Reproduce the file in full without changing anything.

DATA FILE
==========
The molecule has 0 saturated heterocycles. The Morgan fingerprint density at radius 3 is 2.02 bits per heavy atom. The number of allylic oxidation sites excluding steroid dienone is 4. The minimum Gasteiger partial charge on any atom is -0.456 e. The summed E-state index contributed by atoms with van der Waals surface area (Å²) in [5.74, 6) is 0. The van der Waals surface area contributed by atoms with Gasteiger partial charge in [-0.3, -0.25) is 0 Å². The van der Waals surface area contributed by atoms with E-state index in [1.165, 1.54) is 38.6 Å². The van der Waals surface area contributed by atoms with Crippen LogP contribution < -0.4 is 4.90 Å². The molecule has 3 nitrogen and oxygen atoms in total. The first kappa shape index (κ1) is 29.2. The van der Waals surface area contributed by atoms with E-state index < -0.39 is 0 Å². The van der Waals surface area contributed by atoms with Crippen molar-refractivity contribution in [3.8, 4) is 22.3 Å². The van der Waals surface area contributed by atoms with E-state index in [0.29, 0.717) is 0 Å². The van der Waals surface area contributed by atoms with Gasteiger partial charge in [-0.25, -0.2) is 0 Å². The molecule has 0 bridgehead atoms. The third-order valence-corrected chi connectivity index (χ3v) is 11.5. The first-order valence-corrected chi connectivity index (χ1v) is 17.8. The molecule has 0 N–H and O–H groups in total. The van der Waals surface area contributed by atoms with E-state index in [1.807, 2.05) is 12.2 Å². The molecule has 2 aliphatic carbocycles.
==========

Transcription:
The molecule has 0 saturated heterocycles. The Morgan fingerprint density at radius 3 is 2.02 bits per heavy atom. The number of allylic oxidation sites excluding steroid dienone is 4. The minimum Gasteiger partial charge on any atom is -0.456 e. The summed E-state index contributed by atoms with van der Waals surface area (Å²) in [5.74, 6) is 0. The van der Waals surface area contributed by atoms with Gasteiger partial charge in [-0.3, -0.25) is 0 Å². The van der Waals surface area contributed by atoms with E-state index in [1.165, 1.54) is 38.6 Å². The van der Waals surface area contributed by atoms with Crippen LogP contribution < -0.4 is 4.90 Å². The molecule has 3 nitrogen and oxygen atoms in total. The first kappa shape index (κ1) is 29.2. The van der Waals surface area contributed by atoms with E-state index < -0.39 is 0 Å². The van der Waals surface area contributed by atoms with Crippen molar-refractivity contribution in [3.8, 4) is 22.3 Å². The van der Waals surface area contributed by atoms with E-state index in [0.29, 0.717) is 0 Å². The van der Waals surface area contributed by atoms with Gasteiger partial charge in [-0.25, -0.2) is 0 Å². The molecule has 0 bridgehead atoms. The third-order valence-corrected chi connectivity index (χ3v) is 11.5. The first-order valence-corrected chi connectivity index (χ1v) is 17.8. The molecule has 0 N–H and O–H groups in total. The van der Waals surface area contributed by atoms with E-state index in [1.807, 2.05) is 12.2 Å². The molecule has 2 aliphatic carbocycles.